Pros and cons of working at a startup or corporation

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Recruiting season is upon us, and students all around campus are diligently preparing for interviews and doing practice business case studies. If you are contemplating whether to intern or work at a corporation versus a startup — a common choice for Berkeley students — here are some advantages and disadvantages to consider.

One benefit of being employed at a corporation is that they offer stability: You know how much you are on track to earn at established corporations. If you’re instead looking for short-term financial gain, equity or partial ownership is a huge draw to joining a startup. If the startup you work for is successful, you could become extremely wealthy within a few years. However, taking a portion of your salary in equity can be a huge gamble because if the startup fails, you will have lost earning potential at a bigger company. 

Big companies will often have more opportunities for mentorship and guidance from seasoned employees. Many even have designated and formal leadership roles and programs. For example, some big tech companies offer 20% of projects that you can take on outside of your core role so you can learn about other departments and explore new roles. Moreover, promotional pathways are often built into roles, so you have a better idea of how you will move up and grow in the company. 

Corporations are also more hierarchical than startups, and employees tend to have more defined roles. Because of this, internship and full-time roles can be more specialized, in that you are hired within a specific team under a bigger department and are expected to do only one type of task. While this can enable you to hone your skills in that position, your job may feel tedious or repetitive at times.

This past summer, I interned in big tech in small and medium-sized business sales, a tiny subset of the sales organization at the company. I didn’t have much of a chance to learn about other types of sales, such as large client sales or midmarket sales, and at times, this felt limiting. 

Startups are often the exact opposite. They provide opportunities to wear multiple hats, so you are less likely to feel as though you are tied to or stuck in a single role. When I interned in marketing at a startup, I was tasked with doing consumer research, analyzing emerging trends and case studies, coming up with a content marketing strategy and creating a content library from scratch. At a large company, these tasks would all be individual roles, but at a startup, I was able to explore them all in one summer.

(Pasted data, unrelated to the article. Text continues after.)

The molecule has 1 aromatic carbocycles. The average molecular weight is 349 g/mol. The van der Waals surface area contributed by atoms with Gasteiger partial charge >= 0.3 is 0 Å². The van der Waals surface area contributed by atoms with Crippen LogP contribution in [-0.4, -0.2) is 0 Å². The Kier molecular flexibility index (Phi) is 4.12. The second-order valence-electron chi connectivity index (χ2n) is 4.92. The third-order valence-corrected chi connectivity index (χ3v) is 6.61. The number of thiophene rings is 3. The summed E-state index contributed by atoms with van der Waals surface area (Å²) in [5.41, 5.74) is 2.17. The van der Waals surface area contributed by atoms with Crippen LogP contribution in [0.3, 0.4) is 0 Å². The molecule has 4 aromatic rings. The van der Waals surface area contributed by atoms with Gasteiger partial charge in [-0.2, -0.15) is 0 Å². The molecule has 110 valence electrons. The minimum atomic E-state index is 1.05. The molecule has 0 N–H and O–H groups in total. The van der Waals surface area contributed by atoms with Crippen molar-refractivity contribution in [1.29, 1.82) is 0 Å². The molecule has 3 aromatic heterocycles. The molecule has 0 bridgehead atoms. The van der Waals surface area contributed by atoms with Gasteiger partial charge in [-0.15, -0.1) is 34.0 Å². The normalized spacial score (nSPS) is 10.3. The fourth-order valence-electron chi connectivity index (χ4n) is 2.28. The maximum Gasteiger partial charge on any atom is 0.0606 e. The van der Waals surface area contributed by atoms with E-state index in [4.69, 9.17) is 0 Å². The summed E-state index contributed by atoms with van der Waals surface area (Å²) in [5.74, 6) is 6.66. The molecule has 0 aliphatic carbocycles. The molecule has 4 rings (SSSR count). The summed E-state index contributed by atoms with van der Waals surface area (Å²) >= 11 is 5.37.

This freedom and flexibility can be exciting, especially for young people just beginning their careers. Still, because you may constantly be hopping around from task to task, working at a startup can often feel unstructured, and it is easy to feel lost. It is worth thinking about what kind of environment you work best in — being told what tasks to do and how to do them, or having flexibility in the kinds of goals you reach and learning to achieve them on your own. 

For companies that have tens of thousands or hundreds of thousands of employees, one significant drawback is that you may not always be able to see the impact of your individual work. 

During my time interning in big tech, the revenue I generated and the sales I closed were combined with my teammates to give an overall total amount of ad revenue, so it was more difficult for me to see the significance of my own sales in the grand scheme of things. You may be more likely to feel like a “little fish in the big sea” at a corporation. Corporations tend to be more bureaucratic and have stricter policies and protocols for making decisions, so it can also feel like things move very slowly, and you don’t have as much control over how the company operates. 

At a startup, you can often see the tangible results of your own work more clearly and quickly: Your content could be created and posted on the same day, whereas it could take weeks, if not months, at a corporation. 

While the points I’ve outlined above are all relevant, I believe community is one of the most important factors to consider in assessing your fit at a startup or a corporation. Because you are on a smaller team, you may be working in a more intimate setting such as a WeWork or even the founder’s garage. Getting to know a small group of people really well and learning and growing together can foster a cooperative culture and sense of community that may be harder to find at a large company. 

Ultimately, you should evaluate what learning environment, structure or level of flexibility is most important to you. While you can work on high-impact projects at either a corporation or a startup, the pace of work is something that can have an impact on whether you feel fulfilled in your job. Given that some young people may have less monetary or family obligations, I think that taking the risk of working for a high-growth startup early on can be an exciting and unique start to your career, given the fact that corporate jobs will always be there to transition into later.

Contact Amrita Bhasin at [email protected].